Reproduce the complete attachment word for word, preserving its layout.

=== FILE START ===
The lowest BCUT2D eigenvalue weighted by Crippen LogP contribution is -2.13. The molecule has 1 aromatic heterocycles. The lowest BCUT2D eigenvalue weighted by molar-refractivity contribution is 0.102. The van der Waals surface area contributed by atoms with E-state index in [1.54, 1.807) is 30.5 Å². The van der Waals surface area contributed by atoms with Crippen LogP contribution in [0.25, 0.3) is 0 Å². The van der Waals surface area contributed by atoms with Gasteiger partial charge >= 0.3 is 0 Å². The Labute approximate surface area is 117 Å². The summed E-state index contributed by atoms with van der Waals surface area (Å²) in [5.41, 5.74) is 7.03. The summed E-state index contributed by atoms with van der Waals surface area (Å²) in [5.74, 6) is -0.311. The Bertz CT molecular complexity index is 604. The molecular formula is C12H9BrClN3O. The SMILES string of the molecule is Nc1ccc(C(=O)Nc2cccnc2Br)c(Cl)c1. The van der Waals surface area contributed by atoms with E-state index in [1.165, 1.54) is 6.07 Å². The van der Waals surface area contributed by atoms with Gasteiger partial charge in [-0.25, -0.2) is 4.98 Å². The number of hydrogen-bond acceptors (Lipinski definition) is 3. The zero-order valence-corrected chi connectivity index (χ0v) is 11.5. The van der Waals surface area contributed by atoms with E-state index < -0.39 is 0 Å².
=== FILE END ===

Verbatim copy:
The lowest BCUT2D eigenvalue weighted by Crippen LogP contribution is -2.13. The molecule has 1 aromatic heterocycles. The lowest BCUT2D eigenvalue weighted by molar-refractivity contribution is 0.102. The van der Waals surface area contributed by atoms with E-state index in [1.54, 1.807) is 30.5 Å². The van der Waals surface area contributed by atoms with Crippen LogP contribution in [0.25, 0.3) is 0 Å². The van der Waals surface area contributed by atoms with Gasteiger partial charge >= 0.3 is 0 Å². The Labute approximate surface area is 117 Å². The summed E-state index contributed by atoms with van der Waals surface area (Å²) in [5.41, 5.74) is 7.03. The summed E-state index contributed by atoms with van der Waals surface area (Å²) in [5.74, 6) is -0.311. The Bertz CT molecular complexity index is 604. The molecular formula is C12H9BrClN3O. The SMILES string of the molecule is Nc1ccc(C(=O)Nc2cccnc2Br)c(Cl)c1. The van der Waals surface area contributed by atoms with E-state index in [1.165, 1.54) is 6.07 Å². The van der Waals surface area contributed by atoms with Gasteiger partial charge in [-0.25, -0.2) is 4.98 Å². The number of hydrogen-bond acceptors (Lipinski definition) is 3. The zero-order valence-corrected chi connectivity index (χ0v) is 11.5. The van der Waals surface area contributed by atoms with E-state index < -0.39 is 0 Å².